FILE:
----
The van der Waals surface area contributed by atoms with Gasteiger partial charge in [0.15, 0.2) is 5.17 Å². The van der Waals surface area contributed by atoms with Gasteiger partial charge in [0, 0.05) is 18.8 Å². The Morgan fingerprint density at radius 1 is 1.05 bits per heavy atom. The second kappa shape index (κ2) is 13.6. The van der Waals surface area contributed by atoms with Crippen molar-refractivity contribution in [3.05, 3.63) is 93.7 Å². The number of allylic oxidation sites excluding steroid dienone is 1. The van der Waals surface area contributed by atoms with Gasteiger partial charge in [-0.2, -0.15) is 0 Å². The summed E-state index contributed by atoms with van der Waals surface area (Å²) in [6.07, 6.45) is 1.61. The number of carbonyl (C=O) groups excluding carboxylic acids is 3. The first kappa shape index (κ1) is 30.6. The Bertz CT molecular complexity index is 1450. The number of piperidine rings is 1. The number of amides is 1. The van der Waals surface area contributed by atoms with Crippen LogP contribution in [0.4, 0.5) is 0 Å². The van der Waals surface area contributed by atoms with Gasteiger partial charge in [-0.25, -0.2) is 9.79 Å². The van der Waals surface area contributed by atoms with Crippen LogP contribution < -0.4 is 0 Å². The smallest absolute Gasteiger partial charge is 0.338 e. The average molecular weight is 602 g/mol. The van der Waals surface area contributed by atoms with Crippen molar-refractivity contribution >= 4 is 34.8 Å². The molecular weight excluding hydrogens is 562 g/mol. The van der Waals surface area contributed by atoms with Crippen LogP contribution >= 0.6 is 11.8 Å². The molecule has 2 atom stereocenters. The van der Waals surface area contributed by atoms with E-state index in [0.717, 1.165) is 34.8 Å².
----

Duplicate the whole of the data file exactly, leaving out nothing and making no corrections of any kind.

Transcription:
The van der Waals surface area contributed by atoms with Gasteiger partial charge in [0.15, 0.2) is 5.17 Å². The van der Waals surface area contributed by atoms with Gasteiger partial charge in [0, 0.05) is 18.8 Å². The Morgan fingerprint density at radius 1 is 1.05 bits per heavy atom. The second kappa shape index (κ2) is 13.6. The van der Waals surface area contributed by atoms with Crippen molar-refractivity contribution in [3.05, 3.63) is 93.7 Å². The number of allylic oxidation sites excluding steroid dienone is 1. The van der Waals surface area contributed by atoms with Gasteiger partial charge in [-0.2, -0.15) is 0 Å². The summed E-state index contributed by atoms with van der Waals surface area (Å²) in [6.07, 6.45) is 1.61. The number of carbonyl (C=O) groups excluding carboxylic acids is 3. The first kappa shape index (κ1) is 30.6. The Bertz CT molecular complexity index is 1450. The number of piperidine rings is 1. The number of amides is 1. The van der Waals surface area contributed by atoms with Crippen LogP contribution in [0.4, 0.5) is 0 Å². The van der Waals surface area contributed by atoms with Gasteiger partial charge in [-0.25, -0.2) is 9.79 Å². The van der Waals surface area contributed by atoms with Crippen LogP contribution < -0.4 is 0 Å². The smallest absolute Gasteiger partial charge is 0.338 e. The average molecular weight is 602 g/mol. The van der Waals surface area contributed by atoms with Crippen molar-refractivity contribution >= 4 is 34.8 Å². The molecular weight excluding hydrogens is 562 g/mol. The van der Waals surface area contributed by atoms with Crippen LogP contribution >= 0.6 is 11.8 Å². The molecule has 2 atom stereocenters. The van der Waals surface area contributed by atoms with E-state index in [0.717, 1.165) is 34.8 Å².